Wednesday, 6 March 2013

Our Fine Furry Friends...

Otto
 
 
 
Yesterday, my brother shared a link to footage of a fur farm in China. It came with a warning... Not for the faint - hearted. As usual, curiousity took over and I tentatively clicked on play. The first few seconds were showing thousands of cramped, caged animals such as Arctic foxes, rabbits and raccoons. Then, one of the farmers (not really sure what else to call them, without being abusive), opened a cage door and with a long pole and noose, slung the noose over the head of a little fluffy, white fox and began to pull. The farmer then put the little, innocent, petrified fox on to a block. The fox kept struggling and rolling, trying desperately to escape its fate. One of the farmers, without any remorse, held tightly, whilst the other one stuck two pins in to the fox's chest and rear. I believe these were electric shocks. The little fox became still. Soon to become a bag, scarf, pair of gloves or part of a coat.
 More footage had me choked. I then pressed pause to breath for a moment and collect my courage for the next sequence. Large cages, again, rammed with animals such as dogs and cats. Some had collars on and had clearly been stolen off the streets. These were peoples' pets. Like my Otto... The cages were thrown off the backs of trucks, so carelessly that some of the animals were shattering, bones snapping and breaking. Then, scenes of live animals, being hung by their back legs in preparation for skinning. Animals were openly being bludgeoned to death, kicked and beaten. Absolutely no shame. A festival of slaughter - screaming, calling, yelping. Animals in sheer excruciating pain and unimaginable fear.
 I pressed pause. The tears were welling and my stomach was tightening... I take a breath. Why am I allowing myself to endure this agonising film? I begin to suspect that this is part of the process of understanding and acknowledging the cruelty that continues. I have written about poaching, hunting, 'canned' hunting and this is an extension of that research. Some how, though, as much as it devastates to see an animal shot... nothing could have prepared me for what came next...
 A pile of skinned raccoons... lifeless and raw. I felt nausea creeping up to my throat. Then... as the camera scanned across the bodies... there was a slight movement. One raccoon slowly raised its head to face the camera. Its last breath was taken. This little creature had survived being skinned alive. Although just for a moment. Who could possibly imagine the final thought going through its naked skull. So... at that moment, I literally gagged. Their tortured little souls left me deeply distressed.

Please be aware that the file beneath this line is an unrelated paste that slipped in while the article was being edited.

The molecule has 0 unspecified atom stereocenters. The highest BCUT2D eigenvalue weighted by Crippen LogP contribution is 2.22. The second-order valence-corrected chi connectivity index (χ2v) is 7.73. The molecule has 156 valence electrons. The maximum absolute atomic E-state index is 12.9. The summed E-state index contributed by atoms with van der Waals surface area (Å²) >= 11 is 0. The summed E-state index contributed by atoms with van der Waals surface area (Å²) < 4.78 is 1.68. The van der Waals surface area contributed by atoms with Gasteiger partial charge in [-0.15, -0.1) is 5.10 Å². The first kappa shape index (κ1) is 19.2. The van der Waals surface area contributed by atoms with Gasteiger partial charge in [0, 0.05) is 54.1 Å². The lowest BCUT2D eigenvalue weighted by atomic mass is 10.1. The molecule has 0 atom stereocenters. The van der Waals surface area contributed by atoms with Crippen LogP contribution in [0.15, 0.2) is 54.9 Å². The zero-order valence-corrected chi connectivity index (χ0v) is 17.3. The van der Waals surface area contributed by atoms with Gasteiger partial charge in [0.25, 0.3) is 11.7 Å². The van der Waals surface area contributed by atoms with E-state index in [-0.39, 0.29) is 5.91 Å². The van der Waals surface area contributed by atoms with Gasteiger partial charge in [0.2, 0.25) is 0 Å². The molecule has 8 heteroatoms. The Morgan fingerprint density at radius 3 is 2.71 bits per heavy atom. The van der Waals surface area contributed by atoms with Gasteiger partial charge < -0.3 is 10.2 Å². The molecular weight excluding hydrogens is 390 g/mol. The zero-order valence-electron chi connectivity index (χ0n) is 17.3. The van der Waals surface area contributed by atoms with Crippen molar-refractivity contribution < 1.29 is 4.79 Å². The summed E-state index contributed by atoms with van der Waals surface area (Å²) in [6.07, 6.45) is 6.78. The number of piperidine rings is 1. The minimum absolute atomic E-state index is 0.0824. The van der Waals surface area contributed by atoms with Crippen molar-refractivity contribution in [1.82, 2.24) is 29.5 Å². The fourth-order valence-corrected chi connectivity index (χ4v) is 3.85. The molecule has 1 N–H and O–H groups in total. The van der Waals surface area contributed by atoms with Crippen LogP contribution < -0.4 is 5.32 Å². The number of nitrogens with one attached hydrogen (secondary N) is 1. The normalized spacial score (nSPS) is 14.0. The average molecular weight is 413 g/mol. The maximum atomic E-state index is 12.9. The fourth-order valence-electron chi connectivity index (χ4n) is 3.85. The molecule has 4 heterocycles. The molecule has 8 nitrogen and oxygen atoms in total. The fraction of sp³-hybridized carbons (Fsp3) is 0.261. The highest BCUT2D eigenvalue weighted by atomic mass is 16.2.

This is not about culture or tradition. It saddens me beyond words to think of the killing of tigers, snow leopards and lions for their body parts. The suffering of elephants for their ivory or rhinos for their horns. The majority of this poaching is down to Chinese cultural beliefs. They insist on certain animal parts aiding good health and well being. Not so. It has not been scientifically proven. This is folklore. That said, the fur trade is business. Another day at the office. The demand is still overwhelming, beyond belief. As I mentioned in my 'Save The Lion' blog, where there is money - animals will die. This is supply on demand. The Chinese are the largest exporters of fur. Sadly, I feel that our efforts to preserve wildlife from the Chinese unethical and disgraceful murdering, could be futile, unless steps are taken to lay down laws which prevent people from buying fur. Boycott anyone who trades or farms. The farming of non - endangered species is thriving also, in Denmark, Finland, Norway and Holland. The government, here in the U.K., banned fur farming in 2003, but still allows importing of fur. The fur trade is worth up to £500 million a year to the U.K.  - Mink and Fox amongst the most popular. So, this begs yet another question. Who is buying and why? How, in this day and age can anyone wear fur from any animal whether endangered or not? I wonder if they have seen the writhing of a hopeless animal, hanging by its hinds and screaching out in pain, whilst the farmer peels away its beautiful fur. Would the buyer still wear the coat with pride? Do they have a conscience? Clearly not. Ignorance is bliss.
 CITES (Convention on International Trade In Endangered Species) of Wild Fauna and Flora, will give some hope. As a country, we could stop the importing of fur, but to ban International fur farming would take years. Let us not forget that the foxes, raccoons and rabbits are not endangered, but they still feel pain. Cat and dog fur is legally sold in the U.K. - It is all a shambles. These helpless little animals, our 'fine furry friends', are being slaughtered. Skinned alive.
 I placed a photograph of one of my cats to make us think about the suffering. It is only by reaching in to emotional attachments, with our animals, that changes are ever going to occurr.
 In recent years, furriers have reported a surge in sales. The International Fur Trade Federation says global sales have increased from £5billion in 2000 to £6.6billion in 2012. That is shocking! The BFTA say that sales have risen by a third in the past year, both support CITES and say... "As an industry, we are against any form of animal cruelty..."
 So... As said before, I am a blip on this Universe. However, I have a voice, albeit quiet and unheard most of the time... but, I have passion, heart and faith. I am passionate about animal welfare, have a heart full of love for innocent beings and faith in the human race. The human race that wants to make a difference. The humans who have intelligence and the strength of will (just like the wilful little raccoon) to pass on this message and keep raising awareness. STOP THE KILLING, STOP THE FUR TRADE, STOP THE SLAUGHTERING OF INNOCENT AND BEAUTIFUL ANIMALS...  
 
 
 
  
 
 
 
 
   

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